Old vs New

    The new Pi Squared chassis is considerably larger than the previous variant, as well as gaining a rear wing, just fitting inside the maximum dimensions allowed for PiWars. The front wing is now removable, allowing the chassis a bit more space on my 3D printer, and can be swapped out for the various different challenges, although the only one I have prepped so far is for Pi Noon.
    Removable front wings
    The downside to the increased size is it takes a lot longer to print. The chassis takes just over 20 hours to print, the rear wing 5 and the front wing another 2...So my printer has been running almost constantly for the past week!

    The control method is my usual PS3 controller, with a simple python script driving the motors, making use of pygame and the GPIOZero library to keep everything simple. In fact the entire code is rather small.

    import pygame
    import os
    import time
    import gpiozero
    os.environ["SDL_VIDEODRIVER"] = "dummy"
    # Wait for a joystick
    while pygame.joystick.get_count() == 0:
      print 'waiting for joystick count = %i' % pygame.joystick.get_count()
    j = pygame.joystick.Joystick(0)
    print 'Initialized Joystick : %s' % j.get_name()
    from gpiozero import OutputDevice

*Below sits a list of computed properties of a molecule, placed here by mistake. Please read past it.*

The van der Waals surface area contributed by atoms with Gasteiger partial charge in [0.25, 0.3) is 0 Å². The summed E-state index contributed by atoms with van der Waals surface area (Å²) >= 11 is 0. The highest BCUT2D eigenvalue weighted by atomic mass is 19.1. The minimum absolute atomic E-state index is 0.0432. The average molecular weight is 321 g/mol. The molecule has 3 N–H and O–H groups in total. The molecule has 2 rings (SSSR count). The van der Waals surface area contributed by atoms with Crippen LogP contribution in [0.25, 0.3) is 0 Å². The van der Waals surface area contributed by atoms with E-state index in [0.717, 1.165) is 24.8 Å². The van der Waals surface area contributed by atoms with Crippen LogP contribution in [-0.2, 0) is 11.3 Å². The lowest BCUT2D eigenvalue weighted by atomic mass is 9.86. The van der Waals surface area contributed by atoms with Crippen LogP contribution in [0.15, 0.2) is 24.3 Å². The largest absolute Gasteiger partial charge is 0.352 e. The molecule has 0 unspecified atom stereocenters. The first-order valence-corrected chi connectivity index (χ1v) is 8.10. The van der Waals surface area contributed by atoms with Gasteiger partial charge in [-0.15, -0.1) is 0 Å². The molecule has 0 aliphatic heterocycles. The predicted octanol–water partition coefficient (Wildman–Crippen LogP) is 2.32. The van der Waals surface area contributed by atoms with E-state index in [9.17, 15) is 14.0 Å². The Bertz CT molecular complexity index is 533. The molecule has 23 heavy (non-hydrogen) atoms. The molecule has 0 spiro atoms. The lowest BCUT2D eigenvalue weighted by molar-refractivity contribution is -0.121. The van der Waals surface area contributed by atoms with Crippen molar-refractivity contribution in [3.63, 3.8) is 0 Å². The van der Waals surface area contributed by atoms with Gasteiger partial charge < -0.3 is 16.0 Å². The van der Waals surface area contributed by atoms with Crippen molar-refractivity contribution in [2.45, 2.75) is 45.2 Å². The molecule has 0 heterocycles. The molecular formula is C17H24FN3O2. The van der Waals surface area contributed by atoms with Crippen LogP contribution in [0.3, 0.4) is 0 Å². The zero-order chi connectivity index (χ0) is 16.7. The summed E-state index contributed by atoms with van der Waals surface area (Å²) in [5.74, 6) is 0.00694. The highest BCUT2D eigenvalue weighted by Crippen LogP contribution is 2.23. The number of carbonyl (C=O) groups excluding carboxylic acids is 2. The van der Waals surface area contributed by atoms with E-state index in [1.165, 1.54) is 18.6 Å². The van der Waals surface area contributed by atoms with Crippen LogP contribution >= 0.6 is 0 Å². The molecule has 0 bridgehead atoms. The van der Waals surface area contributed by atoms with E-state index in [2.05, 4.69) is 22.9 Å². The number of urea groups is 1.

from gpiozero import Robot
    EN1 = OutputDevice(17)
    EN2 = OutputDevice(6)
    r = Robot(left=(27,5), right=(13,4))
        # Only allow axis and button events
        pygame.event.set_allowed([pygame.JOYAXISMOTION, pygame.JOYBUTTONDOWN])
        left = 0.0
        right = 0.0
        while True:
            events = pygame.event.get()
            for event in events:
              UpdateMotors = 0
              if event.type == pygame.JOYAXISMOTION:
                left = j.get_axis(1)
                right = j.get_axis(3)
                r.value = (left, right)
    except KeyboardInterrupt:
        # Turn off the motors

    Finally here's a quick view of the new and improved Pi Squared running around.

    With only a week left until PiWars I still have a lot to do, sensors to attach, code to write, practising driving.. So its going to be a busy weekend and evenings for the rest of the month!


    Wednesday 1 March 2017

    Pi Wars 2017- How to build robot?

    Having considered the various challenges that will be present at Pi Wars 2017 next step is to give some thought on what type of robot I'll be needing to tackle them. Now the sensible approach would be to use my Pi Wars 2015 entry as a starting point, after all its a fairly solid base, improve on the returning challenges (e.g. the line following) and add additional functionality to handle the new challenges.